Andrew Haldenby: Grayling's prisons U-turn is biggest retreat so far on public service reform policy
Andrew Haldenby is the Director of the pro-market think tank Reform. Follow Reform on Twitter.
Earlier this year, the Ministry of Justice published data on prison performance for the first time. It showed that private prisons were outperforming the public sector in regards to drug treatment of prisoners, numbers of suicides and staff sickness absence amongst other things.
In May 2012, two Cambridge academics revealed in the largest survey of its kind that public sector prison workers themselves recognised the benefits of competition with the private sector. One senior manager said: “I think [privatisation has] been really helpful in raising our game, and it’s been a wake-up call in terms of suddenly realising that … this may not be a job for life, that we’ve actually got to deliver and if we don’t there’s people over there who will do it instead, and I think that’s been generally good.”
This superior performance fully justified the Ministry’s support for competition between prisons, continuing to allow private prisons to enter the market as has been the case for twenty years. Only last month the Ministry told the Justice Select Committee that it is “committed to further competition in offender services to drive down the cost of prisons and other offender services and to maximise our ability to reduce re-offending.” In 2011, in his competition framework for prisons and other offender services, Kenneth Clarke had given the clearest commitment of any Minister to competition in public services.
And this approach was of course consistent with the Government’s overall wish to open up public services. In its key policy statement, the Open Public Services White Paper (July 2011), it said that it would “switch the default” for services like prisons “from one where the state provides the service itself to one where the state commissions the service from a range of diverse providers”. This would bring a “host of benefits”.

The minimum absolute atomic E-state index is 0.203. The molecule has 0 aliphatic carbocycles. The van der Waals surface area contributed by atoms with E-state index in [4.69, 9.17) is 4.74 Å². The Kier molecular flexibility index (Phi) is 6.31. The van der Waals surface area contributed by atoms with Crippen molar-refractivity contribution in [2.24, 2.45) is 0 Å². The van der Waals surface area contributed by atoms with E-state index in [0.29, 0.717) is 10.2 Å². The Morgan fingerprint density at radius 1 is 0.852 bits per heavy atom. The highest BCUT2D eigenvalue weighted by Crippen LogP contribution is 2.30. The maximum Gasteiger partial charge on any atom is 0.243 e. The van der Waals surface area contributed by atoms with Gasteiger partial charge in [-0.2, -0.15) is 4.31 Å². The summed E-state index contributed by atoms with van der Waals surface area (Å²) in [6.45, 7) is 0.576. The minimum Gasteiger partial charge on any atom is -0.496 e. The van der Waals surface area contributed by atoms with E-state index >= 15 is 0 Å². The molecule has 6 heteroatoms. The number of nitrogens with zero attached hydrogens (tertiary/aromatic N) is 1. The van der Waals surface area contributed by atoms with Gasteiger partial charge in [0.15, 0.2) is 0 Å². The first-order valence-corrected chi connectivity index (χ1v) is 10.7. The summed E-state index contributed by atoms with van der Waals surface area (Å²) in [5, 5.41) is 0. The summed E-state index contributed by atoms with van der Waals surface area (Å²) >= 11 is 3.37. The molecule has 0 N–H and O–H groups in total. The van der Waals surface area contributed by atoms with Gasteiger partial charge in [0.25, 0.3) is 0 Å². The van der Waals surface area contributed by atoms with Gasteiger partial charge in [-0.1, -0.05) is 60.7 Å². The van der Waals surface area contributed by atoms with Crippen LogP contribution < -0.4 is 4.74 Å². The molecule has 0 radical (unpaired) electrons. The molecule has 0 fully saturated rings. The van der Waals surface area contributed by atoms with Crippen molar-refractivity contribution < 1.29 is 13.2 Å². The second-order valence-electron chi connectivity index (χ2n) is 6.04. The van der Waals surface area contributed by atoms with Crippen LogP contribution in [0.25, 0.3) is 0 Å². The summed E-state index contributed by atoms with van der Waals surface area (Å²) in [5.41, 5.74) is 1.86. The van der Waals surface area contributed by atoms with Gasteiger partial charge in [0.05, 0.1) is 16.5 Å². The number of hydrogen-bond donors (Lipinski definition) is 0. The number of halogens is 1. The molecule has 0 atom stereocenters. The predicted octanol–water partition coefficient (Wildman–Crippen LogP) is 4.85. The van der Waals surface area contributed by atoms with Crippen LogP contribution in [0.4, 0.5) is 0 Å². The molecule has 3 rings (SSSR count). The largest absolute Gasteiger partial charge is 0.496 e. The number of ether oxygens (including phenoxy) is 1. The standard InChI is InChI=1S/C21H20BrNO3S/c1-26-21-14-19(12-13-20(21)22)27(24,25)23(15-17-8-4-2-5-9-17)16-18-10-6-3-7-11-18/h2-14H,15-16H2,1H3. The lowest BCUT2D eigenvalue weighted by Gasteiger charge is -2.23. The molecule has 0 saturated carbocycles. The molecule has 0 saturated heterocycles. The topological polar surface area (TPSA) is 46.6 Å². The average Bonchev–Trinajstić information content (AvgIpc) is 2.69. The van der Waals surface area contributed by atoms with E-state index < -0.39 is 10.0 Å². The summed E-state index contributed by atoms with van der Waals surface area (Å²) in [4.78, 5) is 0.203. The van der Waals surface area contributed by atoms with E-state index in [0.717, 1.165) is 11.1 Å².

This makes it all the more remarkable that the Ministry has made a dramatic U-turn today and set its face against competition between prisons. It has set out what Chris Grayling called a “new approach”. It said that its key way to improve prisons will now be to work with prisons in the public sector and apply an efficiency “benchmark” to improve them. It has ended a competition for three prisons which now stay in the public sector by default. It will move another back from the private sector to the public sector. For the time being competition including the private sector will now be limited to very minor services, such as helping prisoners prepare for release right at the end of their sentences.
The Ministry said that this does not “rule out” future competitions but even so this “new approach” clearly downgrades its importance. Opponents of competition have issued heartfelt thanks.
It is hard to know what the Government’s policy to public services now amounts to. Launching the Open Public Services White Paper, the Prime Minister said that he would not “repeat the mistakes of his predecessors… blocking reform, wasting opportunities and wasting time”. Today’s announcement is a clear block to reform. Equally he said that the centralisation of public services had been tried with good intentions but had been “incredibly damaging”, “frustrating” and had delivered “not good enough results”. Centralisation is reinforced today.
Perhaps the errors of G4S over its Olympic contract played a part in Ministers’ decision. But that was just one contract against the many thousands that have been run in this country and indeed across the world. Speaking for Reform in September, Bernard Hogan-Howe, the Commissioner of the Metropolitan Police, said that the private sector should not be ruled out of public services simply because of that one example.
Perhaps the debacle of the West Coast Main Line had something to do with it. But that was an error by officials, not by the private sector. In any case prison competition has now been running successfully for two decades. The process of issuing contracts is reliable and respected by the market.
The market may not be so respectful of this latest decision. To open public services, Ministers need new companies and new investors willing to get involved in public services. Those people are already uncertain because of the Government’s mixed messages. Today they are confronted with the biggest retreat from public service reform so far. That is the long-term loss to set against whatever short-term gain Ministers feel that they have achieved.